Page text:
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Estate Administration

Successor trustees are often unprepared for the duties thrust upon them when a parent passes. A successor trustee’s duties include, among other things, marshaling trust assets, debts, notifying beneficiaries and maintaining a detailed log of all actions and dollars spent. The successor trustee is also typically charged with distributing trust gifts to beneficiaries in a timely manner and providing an accurate, annual accounting of trust expenditures.

Successor trustees owe trust beneficiaries the highest legal duty possible, which is referred to as a fiduciary duty. This means that successor trustees must prudently manage the trust for the sole benefit of the beneficiaries and always act in their best interests. Failing to do so, may result in breach of fiduciary duty that could result in personal liability for the trustee.

Some common problem that arise in this context that could result in a trustee being personally liable for a breach of fiduciary duty include:

  1. Neglecting to make required distributions to the beneficiaries.
  2. Neglecting to provide an accounting of trust activity.
  3. Mismanaging trust property.
  4. Making poor investment decisions or failing to invest at all.
  5. Paying taxes late or incurring other avoidable fees or penalties.
  6. Showing one beneficiary preferential treatment.
  7. Self-dealing or avoiding conflicts of interest.
  8. Stealing or embezzling trust property.

Trustees are required to keep accurate records and make sure that they detail the work they have performed on behalf of the trust.

Below is a list of the critical steps that a successor trustee must take to ensure proper trust administration:

  1. Initial Tasks
    1. Allow family grieving time and facilitate final arrangements.
    2. Order death certificates and gather trust-related documents.
  2. Accept the Trusteeship
    1. Engage attorney and CPA experienced in trust administration. If multiple states are involved, multiple advisors may be required.
    2. Execute acceptance of trusteeship / certificate or affidavit of incumbency.
    3. Obtain EIN for each trust that is now irrevocable.
    4. Publish a notice to creditors for unknown creditors and mail a notice to creditors to known creditors.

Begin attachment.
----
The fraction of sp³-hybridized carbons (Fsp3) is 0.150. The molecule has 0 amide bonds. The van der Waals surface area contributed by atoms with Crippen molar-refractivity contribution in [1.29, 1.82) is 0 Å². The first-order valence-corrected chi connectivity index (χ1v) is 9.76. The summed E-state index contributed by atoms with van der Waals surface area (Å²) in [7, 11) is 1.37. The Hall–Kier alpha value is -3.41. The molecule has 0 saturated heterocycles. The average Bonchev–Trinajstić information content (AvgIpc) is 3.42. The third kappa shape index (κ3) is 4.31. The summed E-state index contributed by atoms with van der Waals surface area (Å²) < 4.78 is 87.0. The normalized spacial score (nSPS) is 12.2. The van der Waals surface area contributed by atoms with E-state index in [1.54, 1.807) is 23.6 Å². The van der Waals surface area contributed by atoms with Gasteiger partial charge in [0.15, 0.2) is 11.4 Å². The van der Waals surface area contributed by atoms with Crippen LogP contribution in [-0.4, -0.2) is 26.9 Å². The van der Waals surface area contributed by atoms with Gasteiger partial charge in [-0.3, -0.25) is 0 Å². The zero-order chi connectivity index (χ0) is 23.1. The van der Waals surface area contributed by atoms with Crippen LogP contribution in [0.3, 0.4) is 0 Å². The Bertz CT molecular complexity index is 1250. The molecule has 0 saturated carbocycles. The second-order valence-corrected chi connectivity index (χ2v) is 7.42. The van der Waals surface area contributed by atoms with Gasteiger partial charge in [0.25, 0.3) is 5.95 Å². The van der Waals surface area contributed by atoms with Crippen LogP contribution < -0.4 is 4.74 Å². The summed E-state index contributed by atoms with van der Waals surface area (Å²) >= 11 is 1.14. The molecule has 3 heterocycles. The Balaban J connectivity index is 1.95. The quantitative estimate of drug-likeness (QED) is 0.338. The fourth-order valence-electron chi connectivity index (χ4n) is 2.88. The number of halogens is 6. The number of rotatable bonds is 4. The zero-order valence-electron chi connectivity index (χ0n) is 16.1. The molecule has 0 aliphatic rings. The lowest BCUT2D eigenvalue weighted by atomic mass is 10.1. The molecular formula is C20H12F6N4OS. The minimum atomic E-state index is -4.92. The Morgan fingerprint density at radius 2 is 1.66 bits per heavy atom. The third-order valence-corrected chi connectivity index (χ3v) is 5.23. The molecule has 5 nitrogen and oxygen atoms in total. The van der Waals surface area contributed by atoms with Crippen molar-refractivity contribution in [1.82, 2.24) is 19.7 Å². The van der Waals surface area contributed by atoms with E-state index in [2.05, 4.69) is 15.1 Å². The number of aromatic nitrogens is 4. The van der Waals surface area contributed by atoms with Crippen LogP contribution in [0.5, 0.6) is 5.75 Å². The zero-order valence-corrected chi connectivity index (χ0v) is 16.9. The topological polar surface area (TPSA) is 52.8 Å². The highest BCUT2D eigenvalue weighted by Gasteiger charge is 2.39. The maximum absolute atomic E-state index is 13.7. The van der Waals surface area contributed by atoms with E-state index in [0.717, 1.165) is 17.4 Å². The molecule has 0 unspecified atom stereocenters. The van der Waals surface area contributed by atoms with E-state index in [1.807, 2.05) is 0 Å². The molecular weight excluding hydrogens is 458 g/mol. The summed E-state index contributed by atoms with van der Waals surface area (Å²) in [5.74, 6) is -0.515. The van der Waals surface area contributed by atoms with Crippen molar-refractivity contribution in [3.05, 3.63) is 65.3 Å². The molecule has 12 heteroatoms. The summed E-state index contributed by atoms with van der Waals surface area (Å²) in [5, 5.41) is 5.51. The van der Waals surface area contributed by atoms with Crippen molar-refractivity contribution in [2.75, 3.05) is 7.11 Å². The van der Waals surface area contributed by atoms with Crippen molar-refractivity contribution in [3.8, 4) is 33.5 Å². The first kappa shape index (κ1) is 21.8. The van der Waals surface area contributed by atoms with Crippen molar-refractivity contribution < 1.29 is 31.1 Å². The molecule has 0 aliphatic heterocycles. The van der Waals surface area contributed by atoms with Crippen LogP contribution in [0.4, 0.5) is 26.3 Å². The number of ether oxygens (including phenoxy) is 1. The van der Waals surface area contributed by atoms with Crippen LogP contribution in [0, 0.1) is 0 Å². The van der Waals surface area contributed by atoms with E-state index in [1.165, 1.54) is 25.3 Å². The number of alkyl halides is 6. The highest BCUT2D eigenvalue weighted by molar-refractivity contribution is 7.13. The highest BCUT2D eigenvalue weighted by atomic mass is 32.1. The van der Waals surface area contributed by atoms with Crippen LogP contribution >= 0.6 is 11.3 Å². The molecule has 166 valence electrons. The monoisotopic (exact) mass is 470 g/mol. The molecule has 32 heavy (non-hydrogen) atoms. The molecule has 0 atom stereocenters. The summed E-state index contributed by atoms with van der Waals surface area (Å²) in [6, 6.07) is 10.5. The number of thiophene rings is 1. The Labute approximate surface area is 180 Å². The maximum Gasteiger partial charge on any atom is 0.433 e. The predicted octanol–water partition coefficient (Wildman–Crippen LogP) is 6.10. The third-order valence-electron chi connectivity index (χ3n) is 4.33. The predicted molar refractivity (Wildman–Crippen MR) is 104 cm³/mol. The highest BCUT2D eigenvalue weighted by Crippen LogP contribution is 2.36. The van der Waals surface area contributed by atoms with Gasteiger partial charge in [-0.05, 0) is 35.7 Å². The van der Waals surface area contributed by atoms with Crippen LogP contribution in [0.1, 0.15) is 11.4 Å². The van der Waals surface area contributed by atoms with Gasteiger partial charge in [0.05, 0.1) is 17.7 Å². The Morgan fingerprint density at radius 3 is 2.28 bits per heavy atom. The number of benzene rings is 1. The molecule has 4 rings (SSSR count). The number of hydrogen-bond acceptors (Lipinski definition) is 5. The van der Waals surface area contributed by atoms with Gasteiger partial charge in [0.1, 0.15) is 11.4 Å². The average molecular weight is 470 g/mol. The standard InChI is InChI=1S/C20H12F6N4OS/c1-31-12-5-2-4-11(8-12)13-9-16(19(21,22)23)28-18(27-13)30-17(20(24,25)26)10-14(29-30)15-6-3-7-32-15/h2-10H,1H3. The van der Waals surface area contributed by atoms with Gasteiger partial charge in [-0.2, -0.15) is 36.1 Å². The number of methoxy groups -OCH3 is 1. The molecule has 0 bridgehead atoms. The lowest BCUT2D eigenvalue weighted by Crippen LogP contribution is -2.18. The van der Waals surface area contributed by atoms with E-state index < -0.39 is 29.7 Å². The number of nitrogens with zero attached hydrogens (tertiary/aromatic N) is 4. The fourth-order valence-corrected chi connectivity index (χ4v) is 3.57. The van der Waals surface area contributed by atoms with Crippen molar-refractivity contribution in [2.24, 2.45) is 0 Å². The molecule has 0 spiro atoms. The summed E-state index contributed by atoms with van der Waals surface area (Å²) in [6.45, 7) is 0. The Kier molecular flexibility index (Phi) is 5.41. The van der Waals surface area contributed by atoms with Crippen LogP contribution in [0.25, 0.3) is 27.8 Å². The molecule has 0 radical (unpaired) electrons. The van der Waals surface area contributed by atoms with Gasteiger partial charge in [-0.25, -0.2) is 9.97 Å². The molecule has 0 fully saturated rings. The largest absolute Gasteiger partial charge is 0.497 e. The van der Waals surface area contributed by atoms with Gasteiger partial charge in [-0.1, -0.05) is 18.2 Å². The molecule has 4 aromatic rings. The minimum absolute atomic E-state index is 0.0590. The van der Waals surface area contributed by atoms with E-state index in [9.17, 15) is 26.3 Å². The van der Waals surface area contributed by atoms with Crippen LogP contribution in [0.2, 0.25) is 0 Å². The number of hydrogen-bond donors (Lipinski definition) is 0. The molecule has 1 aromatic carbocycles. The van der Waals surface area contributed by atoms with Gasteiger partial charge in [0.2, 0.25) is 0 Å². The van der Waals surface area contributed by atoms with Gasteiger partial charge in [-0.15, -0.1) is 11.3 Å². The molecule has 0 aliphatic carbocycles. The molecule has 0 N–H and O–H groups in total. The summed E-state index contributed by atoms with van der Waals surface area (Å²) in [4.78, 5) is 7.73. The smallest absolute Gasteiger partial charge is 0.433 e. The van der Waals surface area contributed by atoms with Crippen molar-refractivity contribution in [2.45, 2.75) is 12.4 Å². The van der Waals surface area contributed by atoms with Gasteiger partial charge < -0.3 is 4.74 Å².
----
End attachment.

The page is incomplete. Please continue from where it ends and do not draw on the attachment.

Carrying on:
5. Send notice of irrevocability to beneficiaries.
  3. Take Control of Trust Assets and Grantor Liabilities
    1. Notify credit bureaus of death.
    2. Forward Grantor’s mail with the U.S. Postal Service.
    3. Ascertain assets and liabilities by reviewing the Grantor’s mail, the Grantor’s personal files, personal and business records, and online accounts. Assume formal control.
    4. Contact insurers to continue or acquire adequate property and casualty insurance for real and personal property.
    5. Submit appropriate claims to accounts, policies, and other assets for which the trust is a beneficiary upon death.
    6. As to the Grantor’s assets that are not held in the name of the trust and that are not payable to one or more designated beneficiaries, arrange for a probate of the pour-over Will.
  4. Develop Trust-Administration Plan
    1. Work with CPA, attorney, and financial advisors to create a plan of action and a clear division of duties with respect to asset discovery and collection, appraisals, investment management, business management, tax returns (1040, 1041, 709, 706, etc.), ascertaining and satisfying liabilities, property maintenance, expense payments, sale or maintenance of trust assets, record maintenance, and compliance with the directives of the trust instrument.
    2. Create a budget for the trust and a timeline for trust decisions and actions. Analyze cash-flow needs for the payment of ongoing expenses, taxes and other liabilities, and beneficiary distributions.
    3. In accordance with the requirements of the trust instrument and statutory law, provide the beneficiaries with a copy of the trust provisions affecting them. To the extent appropriate, inform them of the initial trust inventory, the anticipated timeline for trust administration and distributions, and the overall process for the trust’s administration.

These are not the only steps you will need to take as a successor trustee, but the above list is great start. One of the most important steps is contacting an Orange County Estate Planning Attorney for assistance. At the Law Office of Jonathan D. Alexander, we take the time to educate our successor trustee clients about their new responsibilities and obligations to ensure that they understand what is required of them and how to discharge their duties effectively and in compliance with the trust document and the law.

If you have been named as a successor trustee and need assistance, please call us today at (949) 334-7823 for a consultation.

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